Area Guide

Tsukiji Hongwanji(築地本願寺)

The Tsukiji Hongwanji temple, an architectural masterpiece tucked away in the bustling Tsukiji district of Tokyo, is a hidden gem that offers a unique glimpse into the rich cultural heritage of Japan. The temple, just a stone’s throw from the luxury shopping district of Ginza, belongs to the Jodo Shinshu Hongwanji-ha denomination of Shin Buddhism and boasts an elaborate stone facade that seamlessly blends traditional Asian Buddhist motifs with a fusion of architectural influences. 

The temple’s rich history can be traced back to the 12th century, when it was founded by the monk Shinran. Initially built near Asakusa, it was destroyed by fire in 1657, but was rebuilt at its current location through a land reclamation project. The temple’s resilience is further reflected in its name “Tsukiji”, meaning “reclaimed land”, as it stands on land that was once sea. Tragically, it was destroyed again by the Great Kanto earthquake in 1923, but was rebuilt once more in 1934, this time by renowned architect Ito Chuta. In 2014, its main worship hall, gate posts, and stone walls were further honored as National Important Cultural Properties.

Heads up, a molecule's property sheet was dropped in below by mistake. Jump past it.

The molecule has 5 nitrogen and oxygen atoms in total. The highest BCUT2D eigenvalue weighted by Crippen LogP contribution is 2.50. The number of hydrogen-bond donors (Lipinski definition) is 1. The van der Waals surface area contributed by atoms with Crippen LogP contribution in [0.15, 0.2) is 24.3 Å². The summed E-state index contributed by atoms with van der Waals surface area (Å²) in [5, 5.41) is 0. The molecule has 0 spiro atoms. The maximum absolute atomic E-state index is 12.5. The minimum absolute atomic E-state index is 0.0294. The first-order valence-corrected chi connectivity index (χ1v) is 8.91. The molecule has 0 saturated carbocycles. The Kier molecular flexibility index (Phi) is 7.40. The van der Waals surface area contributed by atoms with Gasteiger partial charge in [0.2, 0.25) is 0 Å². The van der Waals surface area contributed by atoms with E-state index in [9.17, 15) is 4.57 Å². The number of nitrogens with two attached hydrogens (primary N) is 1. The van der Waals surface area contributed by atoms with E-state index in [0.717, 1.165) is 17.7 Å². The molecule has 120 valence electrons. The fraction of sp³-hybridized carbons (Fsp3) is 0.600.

This temple is a symbol of resilience and determination, offering a unique and fascinating glimpse into the rich cultural heritage of Japan and its ability to overcome challenges through the centuries.

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